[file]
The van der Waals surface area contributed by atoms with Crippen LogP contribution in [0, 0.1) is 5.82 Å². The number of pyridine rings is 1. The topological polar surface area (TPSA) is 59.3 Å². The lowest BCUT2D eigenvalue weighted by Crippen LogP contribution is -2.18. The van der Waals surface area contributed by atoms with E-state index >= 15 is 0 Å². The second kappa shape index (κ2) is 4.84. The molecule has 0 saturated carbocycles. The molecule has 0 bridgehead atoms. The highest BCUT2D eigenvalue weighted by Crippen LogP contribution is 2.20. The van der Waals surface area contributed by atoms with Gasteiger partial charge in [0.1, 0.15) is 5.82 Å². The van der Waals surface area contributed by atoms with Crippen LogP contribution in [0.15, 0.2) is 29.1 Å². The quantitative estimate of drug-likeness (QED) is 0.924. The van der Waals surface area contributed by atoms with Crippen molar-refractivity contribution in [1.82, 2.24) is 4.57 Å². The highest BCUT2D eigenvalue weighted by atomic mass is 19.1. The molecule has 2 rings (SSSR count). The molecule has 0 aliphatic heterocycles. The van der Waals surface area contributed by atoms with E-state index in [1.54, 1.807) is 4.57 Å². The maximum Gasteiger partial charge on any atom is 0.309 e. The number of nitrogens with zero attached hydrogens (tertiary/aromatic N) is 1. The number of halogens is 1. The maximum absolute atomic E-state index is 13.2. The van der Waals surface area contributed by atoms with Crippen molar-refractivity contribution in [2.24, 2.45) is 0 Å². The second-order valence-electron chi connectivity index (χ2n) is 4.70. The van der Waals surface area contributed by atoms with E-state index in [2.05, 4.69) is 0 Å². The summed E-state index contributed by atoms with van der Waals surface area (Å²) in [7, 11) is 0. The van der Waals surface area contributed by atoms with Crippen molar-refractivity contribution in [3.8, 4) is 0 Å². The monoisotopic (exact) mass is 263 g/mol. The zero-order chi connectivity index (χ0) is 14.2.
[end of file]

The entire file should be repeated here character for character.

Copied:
The van der Waals surface area contributed by atoms with Crippen LogP contribution in [0, 0.1) is 5.82 Å². The number of pyridine rings is 1. The topological polar surface area (TPSA) is 59.3 Å². The lowest BCUT2D eigenvalue weighted by Crippen LogP contribution is -2.18. The van der Waals surface area contributed by atoms with E-state index >= 15 is 0 Å². The second kappa shape index (κ2) is 4.84. The molecule has 0 saturated carbocycles. The molecule has 0 bridgehead atoms. The highest BCUT2D eigenvalue weighted by Crippen LogP contribution is 2.20. The van der Waals surface area contributed by atoms with Gasteiger partial charge in [0.1, 0.15) is 5.82 Å². The van der Waals surface area contributed by atoms with Crippen LogP contribution in [0.15, 0.2) is 29.1 Å². The quantitative estimate of drug-likeness (QED) is 0.924. The van der Waals surface area contributed by atoms with Crippen molar-refractivity contribution in [1.82, 2.24) is 4.57 Å². The highest BCUT2D eigenvalue weighted by atomic mass is 19.1. The molecule has 2 rings (SSSR count). The molecule has 0 aliphatic heterocycles. The van der Waals surface area contributed by atoms with E-state index in [1.54, 1.807) is 4.57 Å². The maximum Gasteiger partial charge on any atom is 0.309 e. The number of nitrogens with zero attached hydrogens (tertiary/aromatic N) is 1. The number of halogens is 1. The maximum absolute atomic E-state index is 13.2. The van der Waals surface area contributed by atoms with Crippen molar-refractivity contribution in [2.24, 2.45) is 0 Å². The second-order valence-electron chi connectivity index (χ2n) is 4.70. The van der Waals surface area contributed by atoms with E-state index in [2.05, 4.69) is 0 Å². The summed E-state index contributed by atoms with van der Waals surface area (Å²) in [7, 11) is 0. The van der Waals surface area contributed by atoms with Crippen molar-refractivity contribution in [3.8, 4) is 0 Å². The monoisotopic (exact) mass is 263 g/mol. The zero-order chi connectivity index (χ0) is 14.2.